Because dividends are taxed at a higher rate than capital gains, a stock with a higher yield should have a higher expected return than a stock whose return is expected to result mostly from price appreciation. Adding yield to the traditional Security Market Line results in a “market plane” that relates security returns to both systematic risk and yield.
A stock on the market plane will offer, in addition to the return justified by its beta, excess return related to its yield. Stocks with a high “yield alpha” may be especially rewarding portfolio candidates for institutions with low tax rates. Furthermore, just as a stock may lie above or below the Security Market Line to the extent it is perceived as “mispriced,” so a stock may hover above or below the market plane, offering excess return in addition to the return justified by beta and yield together.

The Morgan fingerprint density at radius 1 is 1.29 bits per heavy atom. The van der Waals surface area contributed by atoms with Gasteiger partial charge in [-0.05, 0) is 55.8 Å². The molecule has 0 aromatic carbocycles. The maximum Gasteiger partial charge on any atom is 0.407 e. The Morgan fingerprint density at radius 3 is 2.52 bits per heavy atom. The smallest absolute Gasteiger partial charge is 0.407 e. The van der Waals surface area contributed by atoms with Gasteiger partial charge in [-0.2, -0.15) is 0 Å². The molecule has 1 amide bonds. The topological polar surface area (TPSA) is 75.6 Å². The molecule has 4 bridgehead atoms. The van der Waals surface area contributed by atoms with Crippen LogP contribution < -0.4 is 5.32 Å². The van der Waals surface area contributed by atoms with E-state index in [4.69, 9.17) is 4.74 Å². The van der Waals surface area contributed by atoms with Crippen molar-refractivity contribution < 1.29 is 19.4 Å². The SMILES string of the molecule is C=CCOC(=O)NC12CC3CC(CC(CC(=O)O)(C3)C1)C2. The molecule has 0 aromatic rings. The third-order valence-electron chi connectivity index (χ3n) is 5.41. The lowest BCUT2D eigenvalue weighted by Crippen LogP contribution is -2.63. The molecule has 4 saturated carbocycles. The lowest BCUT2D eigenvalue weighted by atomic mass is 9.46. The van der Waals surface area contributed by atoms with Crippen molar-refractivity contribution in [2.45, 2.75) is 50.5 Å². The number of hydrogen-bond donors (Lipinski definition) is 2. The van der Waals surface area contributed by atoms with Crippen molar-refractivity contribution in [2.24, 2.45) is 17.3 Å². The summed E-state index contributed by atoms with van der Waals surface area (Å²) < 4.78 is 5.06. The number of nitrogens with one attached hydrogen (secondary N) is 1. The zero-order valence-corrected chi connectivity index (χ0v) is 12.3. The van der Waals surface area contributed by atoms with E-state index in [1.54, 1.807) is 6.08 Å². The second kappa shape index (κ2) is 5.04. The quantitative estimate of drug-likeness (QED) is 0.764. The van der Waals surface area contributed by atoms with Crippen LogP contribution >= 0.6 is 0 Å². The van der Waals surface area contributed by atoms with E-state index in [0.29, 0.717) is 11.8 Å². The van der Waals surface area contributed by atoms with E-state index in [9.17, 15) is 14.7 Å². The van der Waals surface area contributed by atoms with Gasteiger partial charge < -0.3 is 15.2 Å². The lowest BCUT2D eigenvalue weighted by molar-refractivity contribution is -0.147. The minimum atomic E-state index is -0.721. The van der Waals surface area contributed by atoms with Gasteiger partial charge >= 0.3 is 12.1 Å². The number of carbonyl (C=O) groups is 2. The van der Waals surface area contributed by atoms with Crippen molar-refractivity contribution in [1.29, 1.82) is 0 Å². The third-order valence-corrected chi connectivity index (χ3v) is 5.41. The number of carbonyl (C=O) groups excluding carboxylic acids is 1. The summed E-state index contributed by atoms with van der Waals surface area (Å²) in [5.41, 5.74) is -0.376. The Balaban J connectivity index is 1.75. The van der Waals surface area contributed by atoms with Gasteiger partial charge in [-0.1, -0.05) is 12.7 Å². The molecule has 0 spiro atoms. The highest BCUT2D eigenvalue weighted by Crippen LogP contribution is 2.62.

Tests indicate that the market plane technique can identify stocks that are likely to outperform the market. However, the approach must be used with care. Too aggressive pursuit of the optimal portfolio may lead to excessive trading costs. On the other hand, the excess returns (even those associated with yield) do not persist for long periods, hence portfolios require fairly frequent updating. Careful trading, combined with some aggressive pursuit of the more likely candidates, should yield the best results.